365. Wu G et al (2004) Glutathione metabolism and its implications for health. J Nutr 134:489–492PubMedPubMedCentralCrossRefGoogle Scholar
  366. Wu Q et al (2006) FATP1 is an insulin-sensitive fatty acid transporter involved in diet-induced obesity. Mol Cell Biol 26:3455–3467PubMedPubMedCentralCrossRefGoogle Scholar
  367. Wu R et al (2013a) Type I to type II ovarian carcinoma progression: mutant Trp53 or Pik3ca confers a more aggressive tumor phenotype in a mouse model of ovarian cancer. Am J Pathol 182:1391–1399PubMedPubMedCentralCrossRefGoogle Scholar
  368. Wu X et al (2013b) Long chain fatty Acyl-CoA synthetase 4 is a biomarker for and mediator of hormone resistance in human breast cancer. PLoS One 8:e77060–e77060PubMedPubMedCentralCrossRefGoogle Scholar
  369. Wu H et al (2018) Here, there, and everywhere: the importance of ER membrane contact sites. Science 361, eaan5835PubMedPubMedCentralCrossRefGoogle Scholar
  370. Xi J et al (2019) GLS1 promotes proliferation in hepatocellular carcinoma cells via AKT/GSK3β/CyclinD1 pathway. Exp Cell Res 381:1–9PubMedCrossRefGoogle Scholar
  371. Xiang L et al (2019) Glutaminase 1 expression in colorectal cancer cells is induced by hypoxia and required for tumor growth, invasion, and metastatic colonization. Cell Death Dis 10:40–40PubMedPubMedCentralCrossRefGoogle Scholar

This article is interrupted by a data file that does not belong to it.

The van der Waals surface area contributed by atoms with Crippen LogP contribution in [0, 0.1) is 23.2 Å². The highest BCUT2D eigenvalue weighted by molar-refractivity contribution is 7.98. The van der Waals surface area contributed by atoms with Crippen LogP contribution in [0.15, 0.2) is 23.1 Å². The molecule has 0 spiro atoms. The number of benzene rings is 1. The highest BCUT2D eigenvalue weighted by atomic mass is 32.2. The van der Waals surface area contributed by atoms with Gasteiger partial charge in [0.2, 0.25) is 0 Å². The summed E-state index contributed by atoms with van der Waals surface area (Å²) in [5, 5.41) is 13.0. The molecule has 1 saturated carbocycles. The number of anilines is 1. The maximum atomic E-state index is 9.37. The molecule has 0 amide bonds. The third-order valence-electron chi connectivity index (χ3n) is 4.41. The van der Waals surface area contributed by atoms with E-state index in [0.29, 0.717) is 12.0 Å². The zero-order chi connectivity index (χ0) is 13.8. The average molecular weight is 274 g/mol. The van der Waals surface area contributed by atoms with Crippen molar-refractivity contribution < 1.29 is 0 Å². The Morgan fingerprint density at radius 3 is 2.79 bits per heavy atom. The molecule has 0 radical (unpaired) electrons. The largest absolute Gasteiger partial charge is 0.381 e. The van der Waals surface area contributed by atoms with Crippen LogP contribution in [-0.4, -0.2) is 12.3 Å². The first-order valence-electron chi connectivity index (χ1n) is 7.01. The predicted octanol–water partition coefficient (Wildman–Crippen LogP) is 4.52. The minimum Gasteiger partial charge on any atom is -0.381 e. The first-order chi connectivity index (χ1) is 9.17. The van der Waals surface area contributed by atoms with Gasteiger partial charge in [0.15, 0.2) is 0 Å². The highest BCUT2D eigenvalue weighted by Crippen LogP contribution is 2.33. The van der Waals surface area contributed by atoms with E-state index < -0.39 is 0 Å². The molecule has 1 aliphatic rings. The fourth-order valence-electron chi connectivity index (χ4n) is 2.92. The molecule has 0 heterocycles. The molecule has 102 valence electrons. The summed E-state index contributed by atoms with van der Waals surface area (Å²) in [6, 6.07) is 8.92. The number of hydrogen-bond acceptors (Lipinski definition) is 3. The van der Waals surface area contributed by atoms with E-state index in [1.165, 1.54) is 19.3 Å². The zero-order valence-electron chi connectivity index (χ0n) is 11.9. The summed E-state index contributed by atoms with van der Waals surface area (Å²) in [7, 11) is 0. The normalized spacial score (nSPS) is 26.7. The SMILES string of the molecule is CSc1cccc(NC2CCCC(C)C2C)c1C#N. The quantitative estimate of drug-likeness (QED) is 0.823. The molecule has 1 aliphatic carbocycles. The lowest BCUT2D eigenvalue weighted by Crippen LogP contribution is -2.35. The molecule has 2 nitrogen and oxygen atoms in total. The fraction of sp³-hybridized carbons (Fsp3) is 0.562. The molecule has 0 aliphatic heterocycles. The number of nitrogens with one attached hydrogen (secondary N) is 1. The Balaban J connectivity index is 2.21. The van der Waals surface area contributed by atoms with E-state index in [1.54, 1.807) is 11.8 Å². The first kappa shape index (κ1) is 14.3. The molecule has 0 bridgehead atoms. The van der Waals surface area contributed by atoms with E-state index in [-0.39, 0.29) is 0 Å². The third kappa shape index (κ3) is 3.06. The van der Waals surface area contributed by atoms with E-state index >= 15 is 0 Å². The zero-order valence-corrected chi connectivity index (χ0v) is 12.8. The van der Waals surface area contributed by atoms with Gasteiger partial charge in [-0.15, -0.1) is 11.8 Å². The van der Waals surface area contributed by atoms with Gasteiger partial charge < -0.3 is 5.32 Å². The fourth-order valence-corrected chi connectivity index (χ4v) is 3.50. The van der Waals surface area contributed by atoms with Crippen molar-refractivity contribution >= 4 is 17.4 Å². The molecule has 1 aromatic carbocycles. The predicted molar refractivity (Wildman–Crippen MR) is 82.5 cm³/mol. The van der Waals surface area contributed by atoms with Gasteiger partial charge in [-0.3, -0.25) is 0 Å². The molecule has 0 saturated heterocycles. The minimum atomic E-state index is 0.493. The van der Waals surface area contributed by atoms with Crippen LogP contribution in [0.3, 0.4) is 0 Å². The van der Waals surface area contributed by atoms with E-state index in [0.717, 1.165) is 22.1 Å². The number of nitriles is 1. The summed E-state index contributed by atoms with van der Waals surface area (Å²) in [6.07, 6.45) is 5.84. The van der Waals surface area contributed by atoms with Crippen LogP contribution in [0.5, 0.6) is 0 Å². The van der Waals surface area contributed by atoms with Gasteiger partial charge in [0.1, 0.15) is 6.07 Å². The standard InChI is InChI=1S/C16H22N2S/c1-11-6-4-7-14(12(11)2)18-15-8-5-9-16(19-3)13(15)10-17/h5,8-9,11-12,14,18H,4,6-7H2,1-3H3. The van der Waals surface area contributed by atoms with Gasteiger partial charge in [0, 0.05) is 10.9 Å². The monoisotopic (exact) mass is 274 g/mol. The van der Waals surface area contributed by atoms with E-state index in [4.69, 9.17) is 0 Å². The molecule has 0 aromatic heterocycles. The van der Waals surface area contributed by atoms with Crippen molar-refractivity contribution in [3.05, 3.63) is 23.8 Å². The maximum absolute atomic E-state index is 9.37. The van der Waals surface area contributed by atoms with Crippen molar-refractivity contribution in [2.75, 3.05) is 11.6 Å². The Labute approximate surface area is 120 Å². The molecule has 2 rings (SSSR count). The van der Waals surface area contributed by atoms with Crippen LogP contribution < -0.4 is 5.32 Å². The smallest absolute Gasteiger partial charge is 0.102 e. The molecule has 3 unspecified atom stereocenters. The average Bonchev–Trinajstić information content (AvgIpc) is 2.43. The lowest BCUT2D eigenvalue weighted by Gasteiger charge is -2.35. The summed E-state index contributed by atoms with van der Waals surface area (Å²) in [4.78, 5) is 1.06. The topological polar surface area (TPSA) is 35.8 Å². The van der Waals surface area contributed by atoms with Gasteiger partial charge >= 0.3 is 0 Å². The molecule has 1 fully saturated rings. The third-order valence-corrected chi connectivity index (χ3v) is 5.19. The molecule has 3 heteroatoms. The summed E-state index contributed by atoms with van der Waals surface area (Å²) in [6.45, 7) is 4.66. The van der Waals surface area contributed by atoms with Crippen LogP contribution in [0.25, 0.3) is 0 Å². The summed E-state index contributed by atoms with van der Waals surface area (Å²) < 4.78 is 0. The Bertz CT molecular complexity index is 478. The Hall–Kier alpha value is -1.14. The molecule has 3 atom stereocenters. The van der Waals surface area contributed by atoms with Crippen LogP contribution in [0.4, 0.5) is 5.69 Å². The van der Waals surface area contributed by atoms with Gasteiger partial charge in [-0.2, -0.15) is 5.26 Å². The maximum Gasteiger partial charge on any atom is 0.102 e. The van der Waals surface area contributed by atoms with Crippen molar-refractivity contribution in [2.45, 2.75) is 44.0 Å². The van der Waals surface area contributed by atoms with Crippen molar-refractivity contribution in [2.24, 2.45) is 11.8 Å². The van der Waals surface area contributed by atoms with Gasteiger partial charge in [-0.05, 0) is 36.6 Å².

372. Xintaropoulou C et al (2018) Expression of glycolytic enzymes in ovarian cancers and evaluation of the glycolytic pathway as a strategy for ovarian cancer treatment. BMC Cancer 18:636–636PubMedPubMedCentralCrossRefGoogle Scholar
  373. Xu N et al (2012) The FATP1-DGAT2 complex facilitates lipid droplet expansion at the ER-lipid droplet interface. J Cell Biol 198:895–911PubMedPubMedCentralCrossRefGoogle Scholar
  374. Xu S et al (2013) CD36 enhances fatty acid uptake by increasing the rate of intracellular esterification but not transport across the plasma membrane. Biochemistry 52:7254–7261PubMedCrossRefGoogle Scholar
  375. Xu W et al (2018a) Crosstalk of protein kinase C ε with Smad2/3 promotes tumor cell proliferation in prostate cancer cells by enhancing aerobic glycolysis. Cell Mol Life Sci 75:4583–4598PubMedCrossRefGoogle Scholar
  376. Xu Y et al (2018b) miR-27b-3p is involved in doxorubicin resistance of human anaplastic thyroid cancer cells via targeting peroxisome proliferator-activated receptor gamma. Basic Clin Pharmacol Toxicol 123:670–677PubMedCrossRefGoogle Scholar
  377. Yan S-X et al (2013) Effect of antisense oligodeoxynucleotides glucose transporter-1 on enhancement of radiosensitivity of laryngeal carcinoma. Int J Med Sci 10:1375–1386PubMedPubMedCentralCrossRefGoogle Scholar
  378. Yan S et al (2015) Long-chain acyl-CoA synthetase in fatty acid metabolism involved in liver and other diseases: an update. World J Gastroenterol 21:3492–3498PubMedPubMedCentralCrossRefGoogle Scholar
  379. Yan X et al (2017) Eugenol inhibits oxidative phosphorylation and fatty acid oxidation via downregulation of c-Myc/PGC-1β/ERRα signaling pathway in MCF10A-ras cells. Sci Rep 7:12920–12920PubMedPubMedCentralCrossRefGoogle Scholar
  380. Yang C et al (2014) Glutamine oxidation maintains the TCA cycle and cell survival during impaired mitochondrial pyruvate transport. Mol Cell 56:414–424PubMedPubMedCentralCrossRefGoogle Scholar